The novel’s principal characters show growth and development only as they gain a greater understanding of John Henry. As a pulp journalist of the information age, J. Sutter serves as a modern-day antihero to John Henry, for whom “ballads, railroad hammers, spikes and bits, playbills from the Broadway production, statues of the man and speculative paintings” have been created and preserved. Through conversations with Pamela, who overcomes her hatred of a childhood sacrificed to her father’s obsession with John Henry, J. asks: “How long does it take to forget a hole in your self?” When J. and Pamela begin to recognize each other as more than festival-goers, they start to see beyond their egocentric selves.
Conversely, Alphonse Miggs and Lucien Joyce never overcome their egotism. Miggs sees only an opportunity for his Alphonse Miggs Liberation Front. Joyce views the festival as a “slice of Americana,” worthy only of a public relations boon. Even Josie, whose premonition from the ghost is that some thing tragic will happen during the festival, remains at the hotel throughout, choosing instead to ingest combinations of pills left by her guests. The unnamed postal employees advance the plot, serve as vehicles for Whitehead’s experimental narrative technique, and show how contemporary society has become fearful and disengaged.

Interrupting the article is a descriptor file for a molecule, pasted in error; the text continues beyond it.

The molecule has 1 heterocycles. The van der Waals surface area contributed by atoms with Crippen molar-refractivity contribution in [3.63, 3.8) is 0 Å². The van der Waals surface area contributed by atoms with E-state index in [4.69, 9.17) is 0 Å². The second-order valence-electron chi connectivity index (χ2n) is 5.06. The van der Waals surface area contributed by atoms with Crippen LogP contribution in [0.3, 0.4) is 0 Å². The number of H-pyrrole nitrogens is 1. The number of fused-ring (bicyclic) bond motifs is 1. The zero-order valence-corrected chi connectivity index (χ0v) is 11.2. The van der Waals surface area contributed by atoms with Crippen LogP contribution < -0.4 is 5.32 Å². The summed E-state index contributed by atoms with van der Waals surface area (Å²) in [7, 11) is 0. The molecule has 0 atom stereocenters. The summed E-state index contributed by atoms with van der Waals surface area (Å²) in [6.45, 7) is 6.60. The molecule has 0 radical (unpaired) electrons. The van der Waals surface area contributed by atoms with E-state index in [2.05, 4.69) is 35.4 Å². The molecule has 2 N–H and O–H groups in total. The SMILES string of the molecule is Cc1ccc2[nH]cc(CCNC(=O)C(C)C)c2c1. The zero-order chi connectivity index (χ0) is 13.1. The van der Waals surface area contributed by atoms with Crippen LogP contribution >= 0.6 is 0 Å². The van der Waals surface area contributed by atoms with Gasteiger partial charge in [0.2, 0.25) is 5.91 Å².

Several minor characters are depicted to illustrate the broad historical and contemporary impact of John...
(The entire section is 468 words.)